The last seven days have been shot through with ups and downs.
The best thing by far was receiving more contributions to our rabbit appeal in the form of toys and an amazing cheque donation of £100. We also, last thing on Friday, found out that 417 out of 433 of the North Yorkshire case animals have been signed over. This means that we can soon get on with the task of having our group of 27 kitted out, ready for rehoming. This coming Friday Hannah and I will begin the enormous job of get them all posed and photographed so we can begin the process. Taking photos of bunnies is nowhere near as bad as photographing cats but still requires plenty of bribery in the shape of herb salad! I am actually really looking forward to it because it means that we can do what we do best – rehome animals!
Of course it also has a darker side because a small number are in quite a bad way and the kindest thing is to end the suffering of some of the ones that are in a bad way, and today I have taken Howie and Harrison to the vets to do just that. They had chronic dental disease and we just couldn’t keep them going; it was unfair on them. And tomorrow morning I’m taking Bryony, who is incontinent, largely it seems because she has an abnormally small bladder. Further tests have suggested she may have an internal haemorragh too, so again, there is little choice left.
Arguably, for me, it is the putting to sleep animals that we have rescued that is the most difficult. I’m able to say that because I am not an inspector and don’t see how badly they were treated originally. But from my role as rehabilitator and rehomer I feel like a failure when we can’t give them what they deserve. I am feeling a little low, but I know in my heart that it is the kindest thing to do what we’ve done, it just hurts knowing we couldn’t undo what what was done to these beautiful, innocent souls.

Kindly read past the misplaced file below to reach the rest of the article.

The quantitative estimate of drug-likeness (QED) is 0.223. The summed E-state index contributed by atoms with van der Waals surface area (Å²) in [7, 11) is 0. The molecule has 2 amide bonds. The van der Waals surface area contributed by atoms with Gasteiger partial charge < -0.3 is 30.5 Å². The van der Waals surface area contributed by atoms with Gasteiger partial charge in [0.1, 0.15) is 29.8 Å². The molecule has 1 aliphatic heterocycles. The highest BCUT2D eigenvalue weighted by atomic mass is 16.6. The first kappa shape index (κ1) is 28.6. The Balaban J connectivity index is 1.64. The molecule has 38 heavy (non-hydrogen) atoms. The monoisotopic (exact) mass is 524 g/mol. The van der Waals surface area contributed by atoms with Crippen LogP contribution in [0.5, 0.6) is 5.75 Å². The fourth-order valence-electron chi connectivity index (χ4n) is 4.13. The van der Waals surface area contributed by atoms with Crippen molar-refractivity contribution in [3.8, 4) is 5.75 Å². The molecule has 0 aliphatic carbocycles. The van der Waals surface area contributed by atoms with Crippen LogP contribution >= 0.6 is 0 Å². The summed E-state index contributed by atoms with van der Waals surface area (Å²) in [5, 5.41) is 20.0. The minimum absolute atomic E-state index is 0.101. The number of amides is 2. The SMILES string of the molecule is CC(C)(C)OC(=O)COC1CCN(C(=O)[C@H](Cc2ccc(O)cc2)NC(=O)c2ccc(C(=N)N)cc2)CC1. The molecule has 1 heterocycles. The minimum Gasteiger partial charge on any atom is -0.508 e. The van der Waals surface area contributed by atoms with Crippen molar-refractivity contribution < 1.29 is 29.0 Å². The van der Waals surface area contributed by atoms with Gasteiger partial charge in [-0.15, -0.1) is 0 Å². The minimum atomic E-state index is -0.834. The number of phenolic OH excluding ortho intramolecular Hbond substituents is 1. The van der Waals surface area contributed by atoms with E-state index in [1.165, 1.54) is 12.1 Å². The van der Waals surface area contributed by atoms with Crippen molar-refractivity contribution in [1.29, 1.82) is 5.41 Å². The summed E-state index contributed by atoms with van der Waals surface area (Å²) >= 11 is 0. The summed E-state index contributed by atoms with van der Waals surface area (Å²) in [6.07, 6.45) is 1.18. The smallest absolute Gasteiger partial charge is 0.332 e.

The cat flu is still running its course through the cattery so I can’t see us reopening for another week or so. But despite this we have had people visiting and today Zena and Phoebe have been reserved and tomorrow someone is going to visit Harold – the cat flu perpetrator – so please keep everything crossed for him.
We also saw two more dogs go to their new homes this week – Buster the one year old lab cross and collie pup Sophie. They are both real handfuls so I always get quite anxious about them being returned but we will keep everything crossed that it works out for them both.
Last month, despite the closure of the cattery, again, (for ringworm) we still managed to rehome 22 animals, but I’ll be honest, I am so worried about the future with all the dramatic government cuts and job losses. Only at the weekend I read that 4 prisons are to close and there will be further massive cuts to the prison service with 8,000 job losses. Where will it end?
We have experienced the effects of the recession first hand for quite some time but this weekend brought it really home to me. We have two gorgeous kittens, Jacob and Bella (pictured), who have been with us since the beginning of July and for some reason they keep being overlooked. We finally had someone lined up for them when they got the awful news that they were being made redundant. Obviously they made the sensible decision to not go ahead with the process of adopting them but I just can’t help but think that this is the start of things to come and I’m very worried indeed about the implications on animals.
The last news I want to share is the loss of our baby boy Horace (pictured) under anaesthetic. He was one of seven baby bunnies abandoned in a box and had been happily causing mayhem in my foster care. He went for castration last Thursday and his heart stopped whilst he was under. It was an absolute shock but I couldn’t help but feel more sorry for the attending veterinary staff because loosing rabbits under anaesthetic is just so rare to me (we use rabbit specialist vets and Horace is only the 2nd in about 1000 that this has happened to). I don’t know if there is anything after death but I do like to picture our animals running free in glorious sunshine and fertile fields – so I hope that Horace, Howie and Harrison are there enjoying the life they should have had.
Let’s hope we can make a difference to the animals we can help.